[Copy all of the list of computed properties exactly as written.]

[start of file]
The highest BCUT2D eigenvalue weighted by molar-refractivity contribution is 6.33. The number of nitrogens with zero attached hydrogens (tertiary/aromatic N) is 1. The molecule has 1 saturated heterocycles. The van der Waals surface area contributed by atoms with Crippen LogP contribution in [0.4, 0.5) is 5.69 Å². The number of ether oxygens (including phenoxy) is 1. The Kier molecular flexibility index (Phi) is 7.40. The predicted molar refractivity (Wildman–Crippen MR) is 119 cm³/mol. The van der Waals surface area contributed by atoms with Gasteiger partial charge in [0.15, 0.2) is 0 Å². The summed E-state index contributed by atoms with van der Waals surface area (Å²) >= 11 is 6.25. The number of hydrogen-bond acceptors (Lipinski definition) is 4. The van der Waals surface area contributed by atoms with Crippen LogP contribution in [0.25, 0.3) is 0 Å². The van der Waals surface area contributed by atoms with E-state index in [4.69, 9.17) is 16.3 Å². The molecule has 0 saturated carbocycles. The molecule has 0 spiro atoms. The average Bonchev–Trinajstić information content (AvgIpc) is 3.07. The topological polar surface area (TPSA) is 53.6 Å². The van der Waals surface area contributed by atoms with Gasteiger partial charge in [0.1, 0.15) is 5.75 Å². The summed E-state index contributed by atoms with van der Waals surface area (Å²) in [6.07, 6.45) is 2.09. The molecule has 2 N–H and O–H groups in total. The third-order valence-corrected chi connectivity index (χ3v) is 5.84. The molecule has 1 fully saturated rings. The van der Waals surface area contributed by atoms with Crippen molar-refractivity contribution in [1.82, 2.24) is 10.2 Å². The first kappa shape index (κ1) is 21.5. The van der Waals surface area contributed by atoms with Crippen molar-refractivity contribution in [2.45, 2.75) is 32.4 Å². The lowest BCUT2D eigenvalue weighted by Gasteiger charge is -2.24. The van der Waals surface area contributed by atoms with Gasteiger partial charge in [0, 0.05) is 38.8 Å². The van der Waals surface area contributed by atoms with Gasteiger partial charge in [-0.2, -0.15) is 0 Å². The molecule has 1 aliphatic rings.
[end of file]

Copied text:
The highest BCUT2D eigenvalue weighted by molar-refractivity contribution is 6.33. The number of nitrogens with zero attached hydrogens (tertiary/aromatic N) is 1. The molecule has 1 saturated heterocycles. The van der Waals surface area contributed by atoms with Crippen LogP contribution in [0.4, 0.5) is 5.69 Å². The number of ether oxygens (including phenoxy) is 1. The Kier molecular flexibility index (Phi) is 7.40. The predicted molar refractivity (Wildman–Crippen MR) is 119 cm³/mol. The van der Waals surface area contributed by atoms with Gasteiger partial charge in [0.15, 0.2) is 0 Å². The summed E-state index contributed by atoms with van der Waals surface area (Å²) >= 11 is 6.25. The number of hydrogen-bond acceptors (Lipinski definition) is 4. The van der Waals surface area contributed by atoms with Crippen LogP contribution in [0.25, 0.3) is 0 Å². The van der Waals surface area contributed by atoms with E-state index in [4.69, 9.17) is 16.3 Å². The molecule has 0 saturated carbocycles. The molecule has 0 spiro atoms. The average Bonchev–Trinajstić information content (AvgIpc) is 3.07. The topological polar surface area (TPSA) is 53.6 Å². The van der Waals surface area contributed by atoms with Gasteiger partial charge in [0.1, 0.15) is 5.75 Å². The summed E-state index contributed by atoms with van der Waals surface area (Å²) in [6.07, 6.45) is 2.09. The molecule has 2 N–H and O–H groups in total. The third-order valence-corrected chi connectivity index (χ3v) is 5.84. The molecule has 1 fully saturated rings. The van der Waals surface area contributed by atoms with Crippen molar-refractivity contribution in [1.82, 2.24) is 10.2 Å². The first kappa shape index (κ1) is 21.5. The van der Waals surface area contributed by atoms with Crippen molar-refractivity contribution in [2.45, 2.75) is 32.4 Å². The lowest BCUT2D eigenvalue weighted by Gasteiger charge is -2.24. The van der Waals surface area contributed by atoms with Gasteiger partial charge in [0, 0.05) is 38.8 Å². The van der Waals surface area contributed by atoms with Gasteiger partial charge in [-0.2, -0.15) is 0 Å². The molecule has 1 aliphatic rings.